Tuvalu is a state in the southwest of the Pacific Ocean, in Polynesia. It consists of 9 low-lying coral atolls, the surface of which does not exceed 5 meters above sea level. The population of the islands is 11,052 people (2017), mostly Polynesian Tuvalu. The official languages are English and Tuvalu. Believers are predominantly Protestant Congregationists. Administrative divisions - 8 island councils. The capital of Tuvalu is Funafuti.
Tuvalu islands are of coral origin, with shrubby vegetation. The climate on the islands is hot and humid. The islands were discovered by the Spaniard A. Mendanya. In 1892, the Ellis Islands, together with the Gilbert Islands, became part of the British colonial empire. In 1974, the inhabitants of the Ellis Islands decided to secede from the Gilbert Islands in a referendum and from October 1, 1975 became a separate British colony called Tuvalu. On October 1, 1978, Tuvalu was declared independent. The core of Tuvalu's economy is copra production (200-300 tons per year) and fishing. There are light industry enterprises. Copra and frozen fish are exported mainly to Fiji, Australia and New Zealand. The country's monetary unit is the Tuvalu dollar, which is equal to the Australian dollar, which also circulates in Tuvalu.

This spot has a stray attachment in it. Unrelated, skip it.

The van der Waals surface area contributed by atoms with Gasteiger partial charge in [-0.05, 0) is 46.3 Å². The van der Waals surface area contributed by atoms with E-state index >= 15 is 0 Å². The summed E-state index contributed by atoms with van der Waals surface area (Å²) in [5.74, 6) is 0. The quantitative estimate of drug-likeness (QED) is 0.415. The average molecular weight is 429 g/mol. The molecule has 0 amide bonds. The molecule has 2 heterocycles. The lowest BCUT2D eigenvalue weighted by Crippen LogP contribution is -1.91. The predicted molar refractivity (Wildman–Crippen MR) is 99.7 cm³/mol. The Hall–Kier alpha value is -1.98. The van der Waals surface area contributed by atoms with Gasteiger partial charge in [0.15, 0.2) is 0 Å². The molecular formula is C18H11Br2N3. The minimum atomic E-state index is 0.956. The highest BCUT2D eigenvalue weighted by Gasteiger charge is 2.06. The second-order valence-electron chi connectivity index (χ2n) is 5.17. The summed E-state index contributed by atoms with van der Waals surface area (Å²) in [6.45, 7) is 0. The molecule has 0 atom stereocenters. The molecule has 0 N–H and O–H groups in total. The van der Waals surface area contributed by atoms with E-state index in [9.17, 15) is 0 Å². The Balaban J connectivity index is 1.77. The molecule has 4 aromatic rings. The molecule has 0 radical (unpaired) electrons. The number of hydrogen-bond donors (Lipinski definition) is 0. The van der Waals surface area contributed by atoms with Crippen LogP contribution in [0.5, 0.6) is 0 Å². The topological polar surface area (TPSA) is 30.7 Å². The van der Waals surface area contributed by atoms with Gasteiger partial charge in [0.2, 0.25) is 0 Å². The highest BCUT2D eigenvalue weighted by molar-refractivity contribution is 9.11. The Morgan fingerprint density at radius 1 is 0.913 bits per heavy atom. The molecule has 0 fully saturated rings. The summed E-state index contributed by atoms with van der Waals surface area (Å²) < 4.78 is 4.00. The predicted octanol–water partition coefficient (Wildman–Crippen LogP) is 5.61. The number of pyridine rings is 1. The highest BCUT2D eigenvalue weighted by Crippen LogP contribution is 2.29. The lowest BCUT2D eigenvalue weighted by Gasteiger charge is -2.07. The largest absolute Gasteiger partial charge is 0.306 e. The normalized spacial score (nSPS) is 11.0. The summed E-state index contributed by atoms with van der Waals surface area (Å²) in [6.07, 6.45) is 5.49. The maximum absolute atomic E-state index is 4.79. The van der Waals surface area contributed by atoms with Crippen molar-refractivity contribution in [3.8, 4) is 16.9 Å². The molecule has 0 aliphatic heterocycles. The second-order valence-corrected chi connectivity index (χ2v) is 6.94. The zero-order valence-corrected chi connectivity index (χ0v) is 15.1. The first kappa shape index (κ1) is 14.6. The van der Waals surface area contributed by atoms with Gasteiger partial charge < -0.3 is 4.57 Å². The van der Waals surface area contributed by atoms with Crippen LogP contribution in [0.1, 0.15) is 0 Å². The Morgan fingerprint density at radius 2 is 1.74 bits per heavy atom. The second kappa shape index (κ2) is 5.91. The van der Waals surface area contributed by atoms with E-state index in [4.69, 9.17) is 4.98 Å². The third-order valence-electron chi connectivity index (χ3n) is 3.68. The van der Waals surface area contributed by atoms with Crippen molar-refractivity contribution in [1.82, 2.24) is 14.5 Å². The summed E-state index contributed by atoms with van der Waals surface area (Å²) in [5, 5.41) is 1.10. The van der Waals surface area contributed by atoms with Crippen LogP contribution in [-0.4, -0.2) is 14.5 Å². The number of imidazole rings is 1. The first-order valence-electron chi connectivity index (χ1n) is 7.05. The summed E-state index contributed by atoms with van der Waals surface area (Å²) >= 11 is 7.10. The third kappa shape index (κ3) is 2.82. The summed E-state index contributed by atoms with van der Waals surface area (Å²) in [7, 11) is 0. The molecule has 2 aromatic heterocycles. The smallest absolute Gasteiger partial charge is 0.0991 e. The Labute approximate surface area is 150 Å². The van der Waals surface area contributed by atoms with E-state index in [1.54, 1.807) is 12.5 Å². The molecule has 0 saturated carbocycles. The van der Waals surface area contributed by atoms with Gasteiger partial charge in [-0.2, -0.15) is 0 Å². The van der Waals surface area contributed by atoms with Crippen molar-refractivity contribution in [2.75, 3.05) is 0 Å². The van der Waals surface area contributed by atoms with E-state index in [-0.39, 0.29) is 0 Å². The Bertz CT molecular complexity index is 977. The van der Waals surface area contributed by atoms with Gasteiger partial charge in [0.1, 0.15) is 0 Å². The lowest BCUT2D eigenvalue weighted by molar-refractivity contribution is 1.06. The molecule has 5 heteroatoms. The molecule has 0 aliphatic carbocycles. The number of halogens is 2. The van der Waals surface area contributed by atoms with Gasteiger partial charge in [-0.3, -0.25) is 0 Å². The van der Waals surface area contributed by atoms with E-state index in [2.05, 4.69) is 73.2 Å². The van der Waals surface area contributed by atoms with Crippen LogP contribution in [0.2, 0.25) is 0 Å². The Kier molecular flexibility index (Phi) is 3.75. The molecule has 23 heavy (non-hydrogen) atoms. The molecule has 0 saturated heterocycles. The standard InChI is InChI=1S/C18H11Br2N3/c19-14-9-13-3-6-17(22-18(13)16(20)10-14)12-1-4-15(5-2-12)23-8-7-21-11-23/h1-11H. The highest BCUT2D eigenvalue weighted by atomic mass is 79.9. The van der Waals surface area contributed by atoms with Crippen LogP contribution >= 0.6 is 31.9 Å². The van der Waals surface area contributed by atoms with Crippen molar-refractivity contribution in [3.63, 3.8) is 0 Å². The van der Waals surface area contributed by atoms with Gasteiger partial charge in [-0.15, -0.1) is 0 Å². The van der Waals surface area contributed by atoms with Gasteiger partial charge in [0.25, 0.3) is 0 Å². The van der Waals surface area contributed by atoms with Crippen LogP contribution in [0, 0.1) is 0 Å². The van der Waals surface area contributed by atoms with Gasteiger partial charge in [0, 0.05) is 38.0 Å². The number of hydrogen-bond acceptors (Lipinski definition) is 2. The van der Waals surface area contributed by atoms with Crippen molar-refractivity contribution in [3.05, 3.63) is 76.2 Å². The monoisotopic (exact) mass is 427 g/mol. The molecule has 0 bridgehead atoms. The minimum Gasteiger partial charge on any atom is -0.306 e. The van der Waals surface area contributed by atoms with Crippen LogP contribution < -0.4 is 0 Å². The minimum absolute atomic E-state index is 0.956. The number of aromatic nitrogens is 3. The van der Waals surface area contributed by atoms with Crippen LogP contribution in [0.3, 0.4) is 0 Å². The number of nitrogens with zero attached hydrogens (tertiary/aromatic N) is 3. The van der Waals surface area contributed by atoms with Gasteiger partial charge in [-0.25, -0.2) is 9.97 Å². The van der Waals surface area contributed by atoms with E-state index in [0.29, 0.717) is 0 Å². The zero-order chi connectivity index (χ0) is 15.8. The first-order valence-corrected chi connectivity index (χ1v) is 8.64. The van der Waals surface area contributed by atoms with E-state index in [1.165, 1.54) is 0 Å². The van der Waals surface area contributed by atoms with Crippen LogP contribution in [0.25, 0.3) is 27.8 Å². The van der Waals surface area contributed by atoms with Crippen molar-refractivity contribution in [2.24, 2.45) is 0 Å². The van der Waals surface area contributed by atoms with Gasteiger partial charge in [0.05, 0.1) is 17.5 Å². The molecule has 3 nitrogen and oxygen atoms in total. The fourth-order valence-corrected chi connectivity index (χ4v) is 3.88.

The state budget is formed mainly from the income from the sale of postage stamps, own coins and remittances from abroad from Tuvalu residents working there (in particular, in Nauru, about 1,000 people work in the phosphorite mines). Proceeds from an international trust fund set up by Australia, New Zealand and the UK with support from Japan and South Korea also play a significant role. Thanks to a prudent investment policy in the economy over 12 years, this fund was able to double its initial investment, which in 1999 amounted to more than $ 35 million. An important source of income is the funds coming from the United States under the 1988 fisheries treaty.
According to the constitution adopted on October 1, 1978, Tuvalu is an independent state within the Commonwealth, led by Great Britain. The head of state is the Queen of Great Britain, who is represented by the Governor-General who is a citizen of Tuvalu. The legislature is a 12-member unicameral parliament, elected by direct universal suffrage for four years. Executive power is vested in the government, headed by a prime minister elected by parliament. The country has an independent judicial system with 8 island courts and a High Court.
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